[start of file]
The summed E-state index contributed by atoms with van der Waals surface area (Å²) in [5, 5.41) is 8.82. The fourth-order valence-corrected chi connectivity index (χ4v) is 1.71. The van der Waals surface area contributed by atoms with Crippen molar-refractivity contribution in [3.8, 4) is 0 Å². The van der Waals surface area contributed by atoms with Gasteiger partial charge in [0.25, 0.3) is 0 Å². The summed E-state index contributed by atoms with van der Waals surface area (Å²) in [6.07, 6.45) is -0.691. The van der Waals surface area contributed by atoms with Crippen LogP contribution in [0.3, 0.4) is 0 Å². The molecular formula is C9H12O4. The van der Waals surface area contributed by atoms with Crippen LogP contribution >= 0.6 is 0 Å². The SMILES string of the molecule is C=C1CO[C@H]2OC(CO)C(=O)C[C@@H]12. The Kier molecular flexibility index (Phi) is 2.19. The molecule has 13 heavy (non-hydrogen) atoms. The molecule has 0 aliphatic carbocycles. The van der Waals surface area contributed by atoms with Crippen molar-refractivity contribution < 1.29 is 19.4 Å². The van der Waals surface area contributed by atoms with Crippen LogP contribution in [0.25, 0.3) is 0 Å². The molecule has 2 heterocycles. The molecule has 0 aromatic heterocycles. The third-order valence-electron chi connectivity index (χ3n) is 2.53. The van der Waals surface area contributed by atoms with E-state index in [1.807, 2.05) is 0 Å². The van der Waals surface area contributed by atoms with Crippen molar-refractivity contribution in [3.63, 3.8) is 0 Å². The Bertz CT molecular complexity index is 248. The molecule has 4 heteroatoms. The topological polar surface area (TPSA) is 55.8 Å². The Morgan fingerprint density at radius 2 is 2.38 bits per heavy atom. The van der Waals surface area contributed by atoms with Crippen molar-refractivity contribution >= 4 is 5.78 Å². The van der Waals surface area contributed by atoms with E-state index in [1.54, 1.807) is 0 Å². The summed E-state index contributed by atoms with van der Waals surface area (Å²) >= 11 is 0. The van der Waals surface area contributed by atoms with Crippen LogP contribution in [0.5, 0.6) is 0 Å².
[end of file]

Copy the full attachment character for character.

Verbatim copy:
The summed E-state index contributed by atoms with van der Waals surface area (Å²) in [5, 5.41) is 8.82. The fourth-order valence-corrected chi connectivity index (χ4v) is 1.71. The van der Waals surface area contributed by atoms with Crippen molar-refractivity contribution in [3.8, 4) is 0 Å². The van der Waals surface area contributed by atoms with Gasteiger partial charge in [0.25, 0.3) is 0 Å². The summed E-state index contributed by atoms with van der Waals surface area (Å²) in [6.07, 6.45) is -0.691. The van der Waals surface area contributed by atoms with Crippen LogP contribution in [0.3, 0.4) is 0 Å². The molecular formula is C9H12O4. The van der Waals surface area contributed by atoms with Crippen LogP contribution >= 0.6 is 0 Å². The SMILES string of the molecule is C=C1CO[C@H]2OC(CO)C(=O)C[C@@H]12. The Kier molecular flexibility index (Phi) is 2.19. The molecule has 13 heavy (non-hydrogen) atoms. The molecule has 0 aliphatic carbocycles. The van der Waals surface area contributed by atoms with Crippen molar-refractivity contribution < 1.29 is 19.4 Å². The van der Waals surface area contributed by atoms with Crippen LogP contribution in [0.25, 0.3) is 0 Å². The molecule has 2 heterocycles. The molecule has 0 aromatic heterocycles. The third-order valence-electron chi connectivity index (χ3n) is 2.53. The van der Waals surface area contributed by atoms with E-state index in [1.807, 2.05) is 0 Å². The van der Waals surface area contributed by atoms with Crippen molar-refractivity contribution in [3.63, 3.8) is 0 Å². The Bertz CT molecular complexity index is 248. The molecule has 4 heteroatoms. The topological polar surface area (TPSA) is 55.8 Å². The Morgan fingerprint density at radius 2 is 2.38 bits per heavy atom. The van der Waals surface area contributed by atoms with Crippen molar-refractivity contribution >= 4 is 5.78 Å². The van der Waals surface area contributed by atoms with E-state index in [1.54, 1.807) is 0 Å². The summed E-state index contributed by atoms with van der Waals surface area (Å²) >= 11 is 0. The van der Waals surface area contributed by atoms with Crippen LogP contribution in [0.5, 0.6) is 0 Å².